Various comments were expressed, but the majority of the board was
not in favor of pursuing an attorney's services just yet.
Board member Andy Anderson said there was still a chance the
county board could work something out with the city.
Other board members questioned the amount being considered as a
retainer -- up to $400,000 -- and whether it was necessary to put an
amount on something that remains to be formalized. The figure was
chosen based on how much funding the county stands to lose in
various taxes if the annexation would occur.
Pat O'Neill believed there should be a recount of the census to
find out if the city has more residents than was reported.
However, Chuck Ruben, Terry Carlton and other board members
agreed a recount was not the county's responsibility and would serve
no purpose to solve the immediate situation.
The city of Lincoln's proposal to annex two prisons, Logan
Correctional Center and Lincoln Correctional Center, would not only
add nearly 3,000 to the city population, but would also carry
liability and responsibilities for infrastructure.
The shift in tax funds would most particularly affect the
A roll call vote for an amended resolution to reduce the
retaining fee from $400,000 to $20,000 failed with a 6-6 vote. A
similar vote for the original resolution met with the same vote
count and also failed. No further action took place, and the subject
was put aside for this month.
Ruben's committee also recommended a 2 percent salary increase
for nonunion county employees. Discussion of additional amounts over
the 2 percent to fully cover employee health insurance costs
(employees now pay $23 per month and the county pays $415) led
to two additional motions. A flat 3 percent salary increase that
erases the question of insurance costs and other variables won in a
final vote of 11-1, with O'Neill opposed.
The board unanimously approved the delivery of a letter to Gov.
Pat Quinn that would oppose the closing of Logan Correctional
John Black from AFSCME Local 2073 presented the board with
information on union efforts to demonstrate support for the
employees, with over 140 families living in several Logan County
communities, mostly Lincoln, who would be affected if the local
prison would close. The group plans to be in the LCHS homecoming
parade, order T-shirts and post informational fliers. Proceeds from
the T-shirt sales would be used to organize a community event as a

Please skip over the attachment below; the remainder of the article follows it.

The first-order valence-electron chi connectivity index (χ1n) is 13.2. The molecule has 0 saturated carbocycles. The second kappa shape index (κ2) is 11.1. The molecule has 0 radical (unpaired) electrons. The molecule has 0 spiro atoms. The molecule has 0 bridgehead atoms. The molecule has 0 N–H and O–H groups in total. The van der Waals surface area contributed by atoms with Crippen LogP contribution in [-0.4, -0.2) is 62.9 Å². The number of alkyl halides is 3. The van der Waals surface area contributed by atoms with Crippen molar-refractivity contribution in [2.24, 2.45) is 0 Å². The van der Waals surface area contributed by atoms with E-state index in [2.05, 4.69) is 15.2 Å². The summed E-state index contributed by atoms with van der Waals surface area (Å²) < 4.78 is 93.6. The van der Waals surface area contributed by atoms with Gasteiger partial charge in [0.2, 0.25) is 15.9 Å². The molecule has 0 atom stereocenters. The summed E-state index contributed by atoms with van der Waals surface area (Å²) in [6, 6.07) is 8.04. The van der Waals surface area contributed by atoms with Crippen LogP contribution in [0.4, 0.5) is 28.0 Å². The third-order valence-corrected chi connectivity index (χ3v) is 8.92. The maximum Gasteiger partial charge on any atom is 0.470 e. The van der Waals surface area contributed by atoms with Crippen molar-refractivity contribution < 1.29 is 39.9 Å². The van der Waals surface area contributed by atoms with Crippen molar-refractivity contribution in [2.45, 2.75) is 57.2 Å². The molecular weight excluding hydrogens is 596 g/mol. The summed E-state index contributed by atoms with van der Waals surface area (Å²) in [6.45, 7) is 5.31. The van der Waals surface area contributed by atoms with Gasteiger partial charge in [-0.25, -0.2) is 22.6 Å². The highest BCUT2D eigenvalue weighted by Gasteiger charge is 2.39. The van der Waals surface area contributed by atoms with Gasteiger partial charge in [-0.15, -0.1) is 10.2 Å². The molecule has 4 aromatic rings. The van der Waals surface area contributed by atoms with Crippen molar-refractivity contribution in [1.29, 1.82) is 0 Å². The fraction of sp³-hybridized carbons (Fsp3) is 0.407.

way of thanking the town and surrounding area for support.
Insurance and legislative committee chairman Jan Schumacher
introduced an ordinance for Community Action to provide public
transportation in Logan County. In a related move, Schumacher also
presented a resolution authorizing an application by the local
agency to apply for public transportation financial assistance. Both
items passed unanimously. The ordinance, LO 10-11 109, will be
available for public review for 30 days.
Rick Aylesworth, law enforcement committee chairman, moved to
approve renewal of a three-year FOP contract for deputies. Only 15
months remain of the three-year contract period, retroactive to Dec
Terry Carlton said that because the contract did not include an
allowance for health insurance copay, he would not vote for it. The
motion passed 9-2 with Carlton and O'Neill opposed and Anderson
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While the deputies' contract has been settled, the sheriff's
department has two other support staff divisions with ongoing
contract negotiations that are equally past due.
Later in the meeting the board went into executive session under
the subjects of personnel, possible litigation and property sale
Will D'Andrea, Logan County zoning officer, demonstrated the
scope of the county's recently implemented geographic information
system. D'Andrea explained some of the system's multiple
capabilities, which can show boundaries such as parcels, taxing
districts, voting districts or precincts, TIF, and recently updated
enterprise zone territories. Flood plain maps were recently updated.
The GIS already offers a lot of information that is available to
the general public, of interest to business developers and to many
others. It is also an increasingly great tool with special uses to
many local agencies and municipalities.
D'Andrea has been working with local agencies, departments and
communities to show them Logan County's GIS can be used to help
track detailed property-related information. Recently he worked with
Don Cavi, director of environmental health at the health department.
Through GIS the director can now select any country home property
and see detailed information on that septic system.
“The power of GIS is the tables,” D'Andrea said. It can store and
relate all kinds of information at a click.
D'Andrea also reviewed some of the zoning issues that were
discovered during the mapping process, such as properties that were
improperly zoned or not recorded when rezoned. Recently, parcels
were identified that are within municipality boundaries but not
included in that taxing body. Some other zoning issues have been
discovered during property purchases, construction or other changes.
As zoning officer, GIS and enterprise zone coordinator,
D'Andrea's work in all areas has gone into the GIS, resulting in
more reliable and usable information for Logan County's future.
During ceremonial matters, the board honored the Logan County
Fair Association and by resolution recognized the Logan County
Fair's 75th anniversary.
In other business, a thank-you note for the county board's
support was received from Chris Graue, representing the organizing
committee for the recent Up in Smoke on the Square event during the